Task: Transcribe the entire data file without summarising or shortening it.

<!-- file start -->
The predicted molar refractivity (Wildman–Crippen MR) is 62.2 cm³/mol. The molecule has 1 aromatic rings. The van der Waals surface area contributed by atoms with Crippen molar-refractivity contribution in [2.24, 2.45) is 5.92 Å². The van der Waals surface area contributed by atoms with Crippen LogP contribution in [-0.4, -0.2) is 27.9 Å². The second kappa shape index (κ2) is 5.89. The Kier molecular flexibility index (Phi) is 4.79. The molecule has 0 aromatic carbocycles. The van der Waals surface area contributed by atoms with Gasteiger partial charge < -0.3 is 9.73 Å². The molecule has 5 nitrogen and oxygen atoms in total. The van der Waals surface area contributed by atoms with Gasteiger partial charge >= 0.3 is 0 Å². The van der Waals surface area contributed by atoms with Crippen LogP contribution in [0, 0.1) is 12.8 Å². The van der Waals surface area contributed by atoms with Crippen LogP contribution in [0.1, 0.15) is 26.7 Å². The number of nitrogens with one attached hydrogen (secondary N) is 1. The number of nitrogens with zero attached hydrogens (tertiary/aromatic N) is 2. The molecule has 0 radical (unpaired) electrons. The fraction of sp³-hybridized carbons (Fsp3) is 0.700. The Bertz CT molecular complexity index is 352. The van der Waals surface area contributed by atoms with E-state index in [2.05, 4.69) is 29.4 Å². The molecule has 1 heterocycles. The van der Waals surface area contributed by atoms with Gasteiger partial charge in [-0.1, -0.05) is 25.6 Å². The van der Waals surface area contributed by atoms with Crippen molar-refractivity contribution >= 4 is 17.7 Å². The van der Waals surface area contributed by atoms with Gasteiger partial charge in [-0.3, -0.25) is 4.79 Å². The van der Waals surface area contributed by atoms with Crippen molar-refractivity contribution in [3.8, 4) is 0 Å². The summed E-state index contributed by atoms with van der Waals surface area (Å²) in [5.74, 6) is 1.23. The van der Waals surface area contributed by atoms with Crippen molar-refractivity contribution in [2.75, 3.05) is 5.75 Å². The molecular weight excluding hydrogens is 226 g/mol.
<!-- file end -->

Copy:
The predicted molar refractivity (Wildman–Crippen MR) is 62.2 cm³/mol. The molecule has 1 aromatic rings. The van der Waals surface area contributed by atoms with Crippen molar-refractivity contribution in [2.24, 2.45) is 5.92 Å². The van der Waals surface area contributed by atoms with Crippen LogP contribution in [-0.4, -0.2) is 27.9 Å². The second kappa shape index (κ2) is 5.89. The Kier molecular flexibility index (Phi) is 4.79. The molecule has 0 aromatic carbocycles. The van der Waals surface area contributed by atoms with Gasteiger partial charge < -0.3 is 9.73 Å². The molecule has 5 nitrogen and oxygen atoms in total. The van der Waals surface area contributed by atoms with Gasteiger partial charge >= 0.3 is 0 Å². The van der Waals surface area contributed by atoms with Crippen LogP contribution in [0, 0.1) is 12.8 Å². The van der Waals surface area contributed by atoms with Crippen LogP contribution in [0.1, 0.15) is 26.7 Å². The number of nitrogens with one attached hydrogen (secondary N) is 1. The number of nitrogens with zero attached hydrogens (tertiary/aromatic N) is 2. The molecule has 0 radical (unpaired) electrons. The fraction of sp³-hybridized carbons (Fsp3) is 0.700. The Bertz CT molecular complexity index is 352. The van der Waals surface area contributed by atoms with E-state index in [2.05, 4.69) is 29.4 Å². The molecule has 1 heterocycles. The van der Waals surface area contributed by atoms with Gasteiger partial charge in [-0.1, -0.05) is 25.6 Å². The van der Waals surface area contributed by atoms with Crippen molar-refractivity contribution >= 4 is 17.7 Å². The van der Waals surface area contributed by atoms with Gasteiger partial charge in [-0.3, -0.25) is 4.79 Å². The van der Waals surface area contributed by atoms with Crippen molar-refractivity contribution in [3.8, 4) is 0 Å². The summed E-state index contributed by atoms with van der Waals surface area (Å²) in [5.74, 6) is 1.23. The van der Waals surface area contributed by atoms with Crippen molar-refractivity contribution in [2.75, 3.05) is 5.75 Å². The molecular weight excluding hydrogens is 226 g/mol.